The 74-year-old host then jokes that he’s “handed over more than you fucking earn”.

Humphrys told The Sun, who broke the story along with The Times, that it was “silly banter between old mates”. But BBC management have taken a tougher line, with a source at the corporation telling HuffPost UK bosses were “deeply unimpressed”.

According to The Sun, the conversation went:

HUMPHRYS:  “The first question will be how much of your salary you are prepared to hand over to Carrie Gracie to keep her and then a few comments about your other colleagues, like our Middle East Editor and the other men who are earning too much…”

SOPEL: “If we are talking about the scope for the greatest redistribution I’ll have to come back and say well, yes, Mr Humphrys, but…

HUMPHRYS: “And I could save you the trouble as I could volunteer I’ve handed over already more than you fucking earn but I’m still left with more than anybody else and that seems to me to be entirely just – something like that would do it?”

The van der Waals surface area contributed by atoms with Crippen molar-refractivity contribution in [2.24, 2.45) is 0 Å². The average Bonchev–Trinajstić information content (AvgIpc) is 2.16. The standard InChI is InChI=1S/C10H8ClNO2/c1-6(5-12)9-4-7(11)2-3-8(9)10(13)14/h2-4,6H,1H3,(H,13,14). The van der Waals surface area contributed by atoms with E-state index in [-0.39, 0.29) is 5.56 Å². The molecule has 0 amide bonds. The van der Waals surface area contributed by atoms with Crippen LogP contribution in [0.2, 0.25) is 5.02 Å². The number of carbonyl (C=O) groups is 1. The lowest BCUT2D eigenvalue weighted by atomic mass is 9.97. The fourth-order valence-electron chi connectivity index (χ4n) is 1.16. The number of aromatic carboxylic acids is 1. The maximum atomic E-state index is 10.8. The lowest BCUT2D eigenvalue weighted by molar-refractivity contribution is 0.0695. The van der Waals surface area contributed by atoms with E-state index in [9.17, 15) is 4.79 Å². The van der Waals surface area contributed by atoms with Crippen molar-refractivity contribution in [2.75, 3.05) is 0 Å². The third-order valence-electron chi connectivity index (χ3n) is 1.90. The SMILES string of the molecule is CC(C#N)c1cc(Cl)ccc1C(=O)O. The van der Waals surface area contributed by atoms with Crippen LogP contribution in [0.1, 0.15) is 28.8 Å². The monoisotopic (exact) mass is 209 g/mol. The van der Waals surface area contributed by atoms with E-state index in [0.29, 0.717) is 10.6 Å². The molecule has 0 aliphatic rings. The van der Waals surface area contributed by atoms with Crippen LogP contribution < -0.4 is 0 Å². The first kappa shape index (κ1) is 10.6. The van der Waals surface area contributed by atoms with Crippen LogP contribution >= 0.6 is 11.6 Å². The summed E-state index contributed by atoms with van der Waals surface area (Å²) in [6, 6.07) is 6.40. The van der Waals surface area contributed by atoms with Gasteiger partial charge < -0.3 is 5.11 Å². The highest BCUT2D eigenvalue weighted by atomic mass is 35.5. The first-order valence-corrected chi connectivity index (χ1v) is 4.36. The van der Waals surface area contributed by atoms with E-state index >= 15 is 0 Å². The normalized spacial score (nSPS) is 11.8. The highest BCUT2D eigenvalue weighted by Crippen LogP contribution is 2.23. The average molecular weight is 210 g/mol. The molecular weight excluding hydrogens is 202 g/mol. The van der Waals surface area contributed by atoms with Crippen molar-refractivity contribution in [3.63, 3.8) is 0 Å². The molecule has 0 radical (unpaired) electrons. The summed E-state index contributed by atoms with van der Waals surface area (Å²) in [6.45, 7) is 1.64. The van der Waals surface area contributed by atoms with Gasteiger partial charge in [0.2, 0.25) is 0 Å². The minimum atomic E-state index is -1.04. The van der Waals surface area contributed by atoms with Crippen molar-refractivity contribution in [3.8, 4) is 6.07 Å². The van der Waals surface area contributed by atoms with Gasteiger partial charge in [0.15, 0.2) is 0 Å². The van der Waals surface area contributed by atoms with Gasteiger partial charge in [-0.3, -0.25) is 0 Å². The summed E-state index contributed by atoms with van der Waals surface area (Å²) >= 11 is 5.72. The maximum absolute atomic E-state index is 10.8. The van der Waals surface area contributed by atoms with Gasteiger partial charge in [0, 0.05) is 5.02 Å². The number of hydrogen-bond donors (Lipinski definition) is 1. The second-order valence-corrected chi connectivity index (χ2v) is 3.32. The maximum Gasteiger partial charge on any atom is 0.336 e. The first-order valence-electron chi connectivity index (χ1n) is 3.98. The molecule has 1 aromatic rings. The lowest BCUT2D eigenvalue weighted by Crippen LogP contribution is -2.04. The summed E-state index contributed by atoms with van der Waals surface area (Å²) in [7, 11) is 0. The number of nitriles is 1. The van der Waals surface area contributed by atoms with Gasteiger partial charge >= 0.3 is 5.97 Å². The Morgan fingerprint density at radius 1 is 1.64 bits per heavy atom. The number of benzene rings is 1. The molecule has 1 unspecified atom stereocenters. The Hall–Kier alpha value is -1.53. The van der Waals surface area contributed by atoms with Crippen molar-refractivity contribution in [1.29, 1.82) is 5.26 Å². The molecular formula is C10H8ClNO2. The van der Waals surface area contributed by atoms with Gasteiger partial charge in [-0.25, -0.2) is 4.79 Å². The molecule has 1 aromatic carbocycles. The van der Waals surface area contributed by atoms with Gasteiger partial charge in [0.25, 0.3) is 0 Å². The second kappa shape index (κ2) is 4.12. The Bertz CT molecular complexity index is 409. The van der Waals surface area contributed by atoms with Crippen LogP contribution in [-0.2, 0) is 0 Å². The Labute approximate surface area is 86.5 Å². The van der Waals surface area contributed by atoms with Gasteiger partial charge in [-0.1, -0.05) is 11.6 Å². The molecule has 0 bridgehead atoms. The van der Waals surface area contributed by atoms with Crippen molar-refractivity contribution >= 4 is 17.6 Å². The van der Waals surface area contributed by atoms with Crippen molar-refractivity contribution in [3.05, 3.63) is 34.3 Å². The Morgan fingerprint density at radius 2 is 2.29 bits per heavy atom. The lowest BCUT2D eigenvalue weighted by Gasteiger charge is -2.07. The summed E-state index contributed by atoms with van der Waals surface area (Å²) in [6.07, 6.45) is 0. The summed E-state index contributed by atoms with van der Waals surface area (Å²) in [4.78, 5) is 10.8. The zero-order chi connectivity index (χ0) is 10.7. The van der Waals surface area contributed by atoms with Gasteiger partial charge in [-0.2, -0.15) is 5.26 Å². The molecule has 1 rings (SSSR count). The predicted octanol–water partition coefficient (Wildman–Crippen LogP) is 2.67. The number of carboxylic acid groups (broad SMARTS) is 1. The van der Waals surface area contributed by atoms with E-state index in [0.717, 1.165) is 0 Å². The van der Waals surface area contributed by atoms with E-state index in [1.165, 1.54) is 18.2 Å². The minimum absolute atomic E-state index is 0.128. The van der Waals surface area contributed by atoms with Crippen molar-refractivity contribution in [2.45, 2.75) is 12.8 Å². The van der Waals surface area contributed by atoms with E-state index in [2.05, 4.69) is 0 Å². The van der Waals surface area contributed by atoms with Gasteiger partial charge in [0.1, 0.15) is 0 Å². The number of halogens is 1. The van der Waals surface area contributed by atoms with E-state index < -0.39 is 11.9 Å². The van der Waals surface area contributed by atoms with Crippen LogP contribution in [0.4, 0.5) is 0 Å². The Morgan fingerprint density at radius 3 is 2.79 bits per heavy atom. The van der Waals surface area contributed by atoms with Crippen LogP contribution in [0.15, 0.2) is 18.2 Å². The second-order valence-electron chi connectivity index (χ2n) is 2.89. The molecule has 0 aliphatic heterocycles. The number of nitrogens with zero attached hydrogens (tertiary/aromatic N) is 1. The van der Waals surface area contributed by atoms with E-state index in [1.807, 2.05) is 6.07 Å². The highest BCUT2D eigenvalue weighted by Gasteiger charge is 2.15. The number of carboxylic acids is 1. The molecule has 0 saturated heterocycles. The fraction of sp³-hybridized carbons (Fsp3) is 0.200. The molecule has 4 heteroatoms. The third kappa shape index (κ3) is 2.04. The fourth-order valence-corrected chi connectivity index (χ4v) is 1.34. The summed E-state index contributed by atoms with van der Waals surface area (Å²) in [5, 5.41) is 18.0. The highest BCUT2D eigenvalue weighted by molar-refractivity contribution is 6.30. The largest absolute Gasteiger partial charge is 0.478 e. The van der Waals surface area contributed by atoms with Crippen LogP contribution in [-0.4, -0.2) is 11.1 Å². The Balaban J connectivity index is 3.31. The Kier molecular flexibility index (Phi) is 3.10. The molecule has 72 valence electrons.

SOPEL “Don’t…”

HUMPHRYS:  “Oh dear God. She’s actually suggested that you should lose money; you know that don’t you? You’ve read the thing properly have you?”

The exchange was reportedly leaked by former Countryfile presenter Miriam O’Reilly, who was sidelined by the corporation over accusations of ageism. But she later denied this.

O’Reilly, 60, wrote on Twitter that she had been due to discuss the pay gap on Today, but her appearance was scrapped.

A BBC spokesperson said: “This was an ill-advised off air conversation which the presenter regrets. 

“The BBC is committed to getting its pay structures right and, as we have said, we are conducting a comprehensive analysis of presenter pay.

“PwC are working with us on this to ensure an objective external assessment of how we have set pay in the past, what we need to do differently going forward, and what further action we need to take immediately.

“We will publish that in the coming weeks.”